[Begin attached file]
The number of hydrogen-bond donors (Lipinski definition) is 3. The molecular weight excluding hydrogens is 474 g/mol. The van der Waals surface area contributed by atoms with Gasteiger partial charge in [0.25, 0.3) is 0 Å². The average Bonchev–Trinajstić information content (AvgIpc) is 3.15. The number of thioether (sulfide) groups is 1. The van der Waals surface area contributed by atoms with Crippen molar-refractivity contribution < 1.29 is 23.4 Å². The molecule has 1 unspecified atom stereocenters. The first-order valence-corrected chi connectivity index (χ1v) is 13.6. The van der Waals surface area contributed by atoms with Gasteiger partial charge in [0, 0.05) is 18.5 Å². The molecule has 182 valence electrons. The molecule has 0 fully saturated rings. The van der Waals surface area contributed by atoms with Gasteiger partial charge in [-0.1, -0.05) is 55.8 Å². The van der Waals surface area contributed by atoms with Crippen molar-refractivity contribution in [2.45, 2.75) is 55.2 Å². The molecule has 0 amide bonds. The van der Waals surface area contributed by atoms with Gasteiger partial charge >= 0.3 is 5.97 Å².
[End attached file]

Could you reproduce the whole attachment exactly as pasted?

The number of hydrogen-bond donors (Lipinski definition) is 3. The molecular weight excluding hydrogens is 474 g/mol. The van der Waals surface area contributed by atoms with Gasteiger partial charge in [0.25, 0.3) is 0 Å². The average Bonchev–Trinajstić information content (AvgIpc) is 3.15. The number of thioether (sulfide) groups is 1. The van der Waals surface area contributed by atoms with Crippen molar-refractivity contribution < 1.29 is 23.4 Å². The molecule has 1 unspecified atom stereocenters. The first-order valence-corrected chi connectivity index (χ1v) is 13.6. The van der Waals surface area contributed by atoms with Gasteiger partial charge in [0, 0.05) is 18.5 Å². The molecule has 182 valence electrons. The molecule has 0 fully saturated rings. The van der Waals surface area contributed by atoms with Gasteiger partial charge in [-0.1, -0.05) is 55.8 Å². The van der Waals surface area contributed by atoms with Crippen molar-refractivity contribution in [2.45, 2.75) is 55.2 Å². The molecule has 0 amide bonds. The van der Waals surface area contributed by atoms with Gasteiger partial charge >= 0.3 is 5.97 Å².